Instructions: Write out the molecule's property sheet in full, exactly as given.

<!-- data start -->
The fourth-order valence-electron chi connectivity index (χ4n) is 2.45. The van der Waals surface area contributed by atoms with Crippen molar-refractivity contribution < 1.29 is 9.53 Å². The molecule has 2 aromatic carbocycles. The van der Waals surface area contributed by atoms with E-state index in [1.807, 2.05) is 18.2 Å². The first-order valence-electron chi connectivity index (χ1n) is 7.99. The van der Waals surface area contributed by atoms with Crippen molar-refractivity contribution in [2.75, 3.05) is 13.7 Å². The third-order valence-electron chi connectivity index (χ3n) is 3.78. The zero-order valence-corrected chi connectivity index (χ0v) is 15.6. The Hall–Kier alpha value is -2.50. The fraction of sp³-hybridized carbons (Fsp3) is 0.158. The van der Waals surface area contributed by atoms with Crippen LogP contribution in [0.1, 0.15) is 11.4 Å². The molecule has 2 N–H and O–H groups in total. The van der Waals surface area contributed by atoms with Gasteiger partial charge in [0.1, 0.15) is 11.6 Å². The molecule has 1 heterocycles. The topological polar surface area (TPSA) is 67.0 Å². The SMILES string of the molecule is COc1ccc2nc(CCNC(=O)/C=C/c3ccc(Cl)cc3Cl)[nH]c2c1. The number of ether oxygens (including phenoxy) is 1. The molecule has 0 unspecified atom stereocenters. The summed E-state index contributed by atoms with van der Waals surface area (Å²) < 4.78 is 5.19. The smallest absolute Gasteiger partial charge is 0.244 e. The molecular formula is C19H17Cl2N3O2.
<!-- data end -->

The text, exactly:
The fourth-order valence-electron chi connectivity index (χ4n) is 2.45. The van der Waals surface area contributed by atoms with Crippen molar-refractivity contribution < 1.29 is 9.53 Å². The molecule has 2 aromatic carbocycles. The van der Waals surface area contributed by atoms with E-state index in [1.807, 2.05) is 18.2 Å². The first-order valence-electron chi connectivity index (χ1n) is 7.99. The van der Waals surface area contributed by atoms with Crippen molar-refractivity contribution in [2.75, 3.05) is 13.7 Å². The third-order valence-electron chi connectivity index (χ3n) is 3.78. The zero-order valence-corrected chi connectivity index (χ0v) is 15.6. The Hall–Kier alpha value is -2.50. The fraction of sp³-hybridized carbons (Fsp3) is 0.158. The van der Waals surface area contributed by atoms with Crippen LogP contribution in [0.1, 0.15) is 11.4 Å². The molecule has 2 N–H and O–H groups in total. The van der Waals surface area contributed by atoms with Gasteiger partial charge in [0.1, 0.15) is 11.6 Å². The molecule has 1 heterocycles. The topological polar surface area (TPSA) is 67.0 Å². The SMILES string of the molecule is COc1ccc2nc(CCNC(=O)/C=C/c3ccc(Cl)cc3Cl)[nH]c2c1. The number of ether oxygens (including phenoxy) is 1. The molecule has 0 unspecified atom stereocenters. The summed E-state index contributed by atoms with van der Waals surface area (Å²) < 4.78 is 5.19. The smallest absolute Gasteiger partial charge is 0.244 e. The molecular formula is C19H17Cl2N3O2.